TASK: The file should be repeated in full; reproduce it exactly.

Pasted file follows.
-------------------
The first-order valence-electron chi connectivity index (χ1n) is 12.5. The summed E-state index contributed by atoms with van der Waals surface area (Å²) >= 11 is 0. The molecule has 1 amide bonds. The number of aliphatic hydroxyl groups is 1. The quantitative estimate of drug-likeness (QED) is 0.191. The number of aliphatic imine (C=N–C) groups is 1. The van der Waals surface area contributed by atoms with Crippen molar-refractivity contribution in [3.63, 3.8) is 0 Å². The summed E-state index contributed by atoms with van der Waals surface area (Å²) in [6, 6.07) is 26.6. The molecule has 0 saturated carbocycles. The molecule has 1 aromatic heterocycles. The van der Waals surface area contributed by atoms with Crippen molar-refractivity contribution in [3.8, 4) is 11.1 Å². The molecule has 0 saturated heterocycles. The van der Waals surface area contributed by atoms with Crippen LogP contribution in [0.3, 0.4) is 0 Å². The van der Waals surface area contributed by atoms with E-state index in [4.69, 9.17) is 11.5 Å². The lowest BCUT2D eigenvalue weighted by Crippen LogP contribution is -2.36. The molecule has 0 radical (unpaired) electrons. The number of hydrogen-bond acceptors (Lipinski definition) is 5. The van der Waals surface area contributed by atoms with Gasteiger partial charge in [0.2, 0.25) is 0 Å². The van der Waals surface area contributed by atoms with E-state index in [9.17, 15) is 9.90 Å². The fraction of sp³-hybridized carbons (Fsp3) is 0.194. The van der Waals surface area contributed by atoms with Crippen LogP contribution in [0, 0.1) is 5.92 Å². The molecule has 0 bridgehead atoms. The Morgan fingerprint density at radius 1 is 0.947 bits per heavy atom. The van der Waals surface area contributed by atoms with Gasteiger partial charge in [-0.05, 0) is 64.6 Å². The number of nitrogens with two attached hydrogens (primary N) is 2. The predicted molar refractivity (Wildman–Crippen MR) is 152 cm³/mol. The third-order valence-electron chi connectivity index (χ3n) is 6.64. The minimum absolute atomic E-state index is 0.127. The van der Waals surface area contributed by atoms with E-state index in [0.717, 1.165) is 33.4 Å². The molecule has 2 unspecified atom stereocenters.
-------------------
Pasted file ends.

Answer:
The first-order valence-electron chi connectivity index (χ1n) is 12.5. The summed E-state index contributed by atoms with van der Waals surface area (Å²) >= 11 is 0. The molecule has 1 amide bonds. The number of aliphatic hydroxyl groups is 1. The quantitative estimate of drug-likeness (QED) is 0.191. The number of aliphatic imine (C=N–C) groups is 1. The van der Waals surface area contributed by atoms with Crippen molar-refractivity contribution in [3.63, 3.8) is 0 Å². The summed E-state index contributed by atoms with van der Waals surface area (Å²) in [6, 6.07) is 26.6. The molecule has 0 saturated carbocycles. The molecule has 1 aromatic heterocycles. The van der Waals surface area contributed by atoms with Crippen molar-refractivity contribution in [3.8, 4) is 11.1 Å². The molecule has 0 saturated heterocycles. The van der Waals surface area contributed by atoms with Crippen LogP contribution in [0.3, 0.4) is 0 Å². The van der Waals surface area contributed by atoms with E-state index in [4.69, 9.17) is 11.5 Å². The lowest BCUT2D eigenvalue weighted by Crippen LogP contribution is -2.36. The molecule has 0 radical (unpaired) electrons. The number of hydrogen-bond acceptors (Lipinski definition) is 5. The van der Waals surface area contributed by atoms with Gasteiger partial charge in [0.2, 0.25) is 0 Å². The van der Waals surface area contributed by atoms with E-state index in [9.17, 15) is 9.90 Å². The fraction of sp³-hybridized carbons (Fsp3) is 0.194. The van der Waals surface area contributed by atoms with Crippen LogP contribution in [0, 0.1) is 5.92 Å². The molecule has 0 bridgehead atoms. The Morgan fingerprint density at radius 1 is 0.947 bits per heavy atom. The van der Waals surface area contributed by atoms with Gasteiger partial charge in [-0.05, 0) is 64.6 Å². The number of nitrogens with two attached hydrogens (primary N) is 2. The predicted molar refractivity (Wildman–Crippen MR) is 152 cm³/mol. The third-order valence-electron chi connectivity index (χ3n) is 6.64. The minimum absolute atomic E-state index is 0.127. The van der Waals surface area contributed by atoms with E-state index in [0.717, 1.165) is 33.4 Å². The molecule has 2 unspecified atom stereocenters.